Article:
Cindy Omatsu was born on January 19, 1961, and started training in July of 1994 at Redondo Beach, California. She walked by the aerobic room at Gold’s Gym, and saw a bunch of guys rolling around on a big mat. At that time a lot of women in South Bay area were being attacked, so she thought it would be a great idea to learn some self-defense. She was hoping to find another woman in class but there were none. The one thing that really got her attention was when her training partner grabbed her wrist. The strength and force of a man’s grip was hard to deal with, and she realized why women would just give up when attacked. She was hooked after the first class. At the same time Cindy’s family was going through a rough time because her dad was battling cancer. Every class helped Cindy deal with her dad’s sickness, and gave her strength to help her mom care for him. Sadly, Cindy’s dad passed away.
After training for a year at Gold’s Gym under Renato Magna, she switched to the Machado Academy at Redondo Beach. Cindy received her black belt from Rigan Machado and Leka Vieira in 2002, making her the first American, as well as the first woman outside of Brazil to receive a black belt in BJJ. Cindy is currently teaching at Let’s Roll Academy in Torrence, and at The Brentwood Club in West LA. She is the OG of women’s BJJ in the US, and her contribution to the sport is invaluable.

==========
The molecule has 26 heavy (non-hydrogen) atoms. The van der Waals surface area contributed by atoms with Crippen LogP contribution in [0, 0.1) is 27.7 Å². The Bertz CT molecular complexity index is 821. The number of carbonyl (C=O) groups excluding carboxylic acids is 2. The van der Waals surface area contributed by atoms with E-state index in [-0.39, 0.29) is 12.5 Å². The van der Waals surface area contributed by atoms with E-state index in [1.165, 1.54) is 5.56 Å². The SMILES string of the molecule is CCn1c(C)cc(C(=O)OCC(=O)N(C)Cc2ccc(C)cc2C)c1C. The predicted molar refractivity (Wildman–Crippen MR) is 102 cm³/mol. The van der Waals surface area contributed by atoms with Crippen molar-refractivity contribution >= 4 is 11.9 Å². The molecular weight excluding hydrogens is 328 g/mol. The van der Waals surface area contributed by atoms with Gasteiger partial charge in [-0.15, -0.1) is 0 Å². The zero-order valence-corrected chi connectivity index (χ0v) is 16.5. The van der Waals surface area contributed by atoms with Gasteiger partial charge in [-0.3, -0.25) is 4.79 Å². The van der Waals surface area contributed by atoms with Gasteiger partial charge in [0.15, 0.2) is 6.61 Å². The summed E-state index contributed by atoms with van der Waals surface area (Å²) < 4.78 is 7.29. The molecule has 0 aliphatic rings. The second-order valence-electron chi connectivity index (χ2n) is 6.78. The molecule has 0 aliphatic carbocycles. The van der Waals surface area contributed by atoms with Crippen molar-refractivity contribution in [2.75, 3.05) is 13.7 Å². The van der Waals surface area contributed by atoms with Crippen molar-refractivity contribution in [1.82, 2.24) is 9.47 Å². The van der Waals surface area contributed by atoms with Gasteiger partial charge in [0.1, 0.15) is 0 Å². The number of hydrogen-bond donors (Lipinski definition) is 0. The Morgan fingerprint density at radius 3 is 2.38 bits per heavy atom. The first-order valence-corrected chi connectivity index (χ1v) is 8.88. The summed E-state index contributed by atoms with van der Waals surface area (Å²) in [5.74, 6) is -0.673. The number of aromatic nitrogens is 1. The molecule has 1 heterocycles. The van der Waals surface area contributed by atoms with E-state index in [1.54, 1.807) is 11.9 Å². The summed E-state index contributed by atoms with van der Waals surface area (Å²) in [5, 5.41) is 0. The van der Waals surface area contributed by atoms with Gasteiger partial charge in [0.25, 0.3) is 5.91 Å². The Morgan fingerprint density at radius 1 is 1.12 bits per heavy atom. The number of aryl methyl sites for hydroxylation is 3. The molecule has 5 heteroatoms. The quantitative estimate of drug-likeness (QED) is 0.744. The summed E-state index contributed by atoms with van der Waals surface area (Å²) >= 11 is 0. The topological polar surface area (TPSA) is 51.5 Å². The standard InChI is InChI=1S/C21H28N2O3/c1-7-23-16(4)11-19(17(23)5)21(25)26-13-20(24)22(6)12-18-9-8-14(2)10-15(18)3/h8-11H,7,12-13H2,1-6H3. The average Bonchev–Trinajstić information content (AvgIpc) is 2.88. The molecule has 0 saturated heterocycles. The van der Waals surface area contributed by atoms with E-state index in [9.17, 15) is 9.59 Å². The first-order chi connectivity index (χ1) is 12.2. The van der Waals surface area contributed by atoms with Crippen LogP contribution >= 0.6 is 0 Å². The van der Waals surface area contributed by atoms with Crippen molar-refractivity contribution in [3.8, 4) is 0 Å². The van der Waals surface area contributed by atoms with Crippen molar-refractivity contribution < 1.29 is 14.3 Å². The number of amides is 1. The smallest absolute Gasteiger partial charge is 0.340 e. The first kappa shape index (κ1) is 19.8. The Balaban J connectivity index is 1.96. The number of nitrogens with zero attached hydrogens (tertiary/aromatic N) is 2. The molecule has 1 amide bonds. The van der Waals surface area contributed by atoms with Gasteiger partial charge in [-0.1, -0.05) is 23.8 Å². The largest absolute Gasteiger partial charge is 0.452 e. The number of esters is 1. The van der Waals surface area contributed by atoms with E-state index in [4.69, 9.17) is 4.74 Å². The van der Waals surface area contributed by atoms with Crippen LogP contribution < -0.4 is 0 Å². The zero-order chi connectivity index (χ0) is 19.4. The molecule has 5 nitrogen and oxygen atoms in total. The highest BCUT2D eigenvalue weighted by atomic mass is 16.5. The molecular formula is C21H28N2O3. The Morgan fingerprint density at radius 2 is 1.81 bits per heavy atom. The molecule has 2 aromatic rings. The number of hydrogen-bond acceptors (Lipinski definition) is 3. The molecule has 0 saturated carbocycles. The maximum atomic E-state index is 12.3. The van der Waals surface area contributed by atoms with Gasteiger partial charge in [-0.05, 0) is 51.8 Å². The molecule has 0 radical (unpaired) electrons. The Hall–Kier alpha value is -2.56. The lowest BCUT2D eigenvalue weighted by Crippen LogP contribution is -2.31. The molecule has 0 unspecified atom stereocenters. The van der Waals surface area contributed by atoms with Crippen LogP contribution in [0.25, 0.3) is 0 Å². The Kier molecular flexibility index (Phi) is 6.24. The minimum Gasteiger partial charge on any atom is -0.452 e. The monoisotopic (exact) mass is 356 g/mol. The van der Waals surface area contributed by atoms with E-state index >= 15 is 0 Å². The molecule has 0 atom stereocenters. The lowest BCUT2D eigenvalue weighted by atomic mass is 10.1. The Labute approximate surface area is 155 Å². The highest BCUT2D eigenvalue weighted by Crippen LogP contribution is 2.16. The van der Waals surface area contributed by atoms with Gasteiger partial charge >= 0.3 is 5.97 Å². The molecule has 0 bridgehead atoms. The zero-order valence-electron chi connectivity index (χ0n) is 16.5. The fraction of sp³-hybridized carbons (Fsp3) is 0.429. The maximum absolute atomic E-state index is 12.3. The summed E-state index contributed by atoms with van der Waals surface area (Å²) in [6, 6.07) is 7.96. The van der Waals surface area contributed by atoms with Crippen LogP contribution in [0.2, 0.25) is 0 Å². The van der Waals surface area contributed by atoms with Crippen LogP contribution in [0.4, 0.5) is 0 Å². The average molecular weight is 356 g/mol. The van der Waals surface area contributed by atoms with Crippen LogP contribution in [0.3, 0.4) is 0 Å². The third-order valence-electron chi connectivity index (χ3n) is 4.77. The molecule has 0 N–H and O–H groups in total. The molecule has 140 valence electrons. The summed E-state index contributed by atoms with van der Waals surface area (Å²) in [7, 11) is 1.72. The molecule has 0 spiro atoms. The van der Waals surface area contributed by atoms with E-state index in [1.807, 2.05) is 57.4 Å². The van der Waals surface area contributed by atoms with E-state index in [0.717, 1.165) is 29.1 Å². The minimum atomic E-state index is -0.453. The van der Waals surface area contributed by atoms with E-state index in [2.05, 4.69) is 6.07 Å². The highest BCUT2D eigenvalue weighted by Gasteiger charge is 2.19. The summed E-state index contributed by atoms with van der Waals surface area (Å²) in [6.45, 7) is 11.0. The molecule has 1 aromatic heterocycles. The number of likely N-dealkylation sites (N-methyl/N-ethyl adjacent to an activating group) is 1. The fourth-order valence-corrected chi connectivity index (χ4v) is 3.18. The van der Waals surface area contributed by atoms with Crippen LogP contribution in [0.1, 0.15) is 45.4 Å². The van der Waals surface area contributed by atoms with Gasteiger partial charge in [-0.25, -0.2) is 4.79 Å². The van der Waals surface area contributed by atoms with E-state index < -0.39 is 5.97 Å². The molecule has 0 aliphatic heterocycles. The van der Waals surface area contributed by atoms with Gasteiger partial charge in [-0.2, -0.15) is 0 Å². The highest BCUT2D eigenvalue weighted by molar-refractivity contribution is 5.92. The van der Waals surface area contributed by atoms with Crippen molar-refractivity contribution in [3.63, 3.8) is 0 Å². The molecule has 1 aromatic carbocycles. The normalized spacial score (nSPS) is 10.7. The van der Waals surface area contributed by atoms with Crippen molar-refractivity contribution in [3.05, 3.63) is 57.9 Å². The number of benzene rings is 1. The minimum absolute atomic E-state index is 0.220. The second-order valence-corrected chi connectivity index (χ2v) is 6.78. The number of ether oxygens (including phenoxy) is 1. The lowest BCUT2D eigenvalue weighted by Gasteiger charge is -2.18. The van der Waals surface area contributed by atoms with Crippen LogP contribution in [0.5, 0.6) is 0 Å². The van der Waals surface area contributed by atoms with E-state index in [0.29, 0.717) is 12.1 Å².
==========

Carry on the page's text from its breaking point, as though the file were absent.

What was the most challenging belt level for you?
I feel that my purple belt was one of my toughest belts. This is the belt where you learn which techniques really work for you, and your body type. Your game is really developing here, and you are learning to perfect your moves. I have had many purple belts tell me that they feel stuck or plateau at this belt. At purple belt level it feels like you advance five steps, and then get knocked back down ten. As an instructor, purple belt is where I see a lot of improvement, and growth in my students. With a lot of mat time, and consistent training the rewards will pay off!
What advice would you give to women?
Women who are at white or blue belt level, ask your instructor to watch out for you so that you are training with students who won’t injure you. If you can train with upper belts, do so because they will give you pointers as you roll with them.
I also tell jiu-jitsu women to give yourself kudos if you pass a guy’s guard or hold them in side control or mount. Sometimes you aren’t going to get the tap but you are getting dominant positions, and stabilizing them. Take it as a compliment when a guy starts putting more pressure on you or starts using more strength. It means he is getting frustrated, and your technique is working!
Injuries can happen at any belt level. It is important to let your injuries heal, and be very, very, very patient. I have had my share of injuries with strained MCLs, torn ACL, and shoulder. If you don’t take care of them or let them heal, they will definitely come back, and bite cha in the butt!
Enjoy the experience and journey that each belt level brings. Have fun! If you aren’t learning, and having fun then it is time to quit!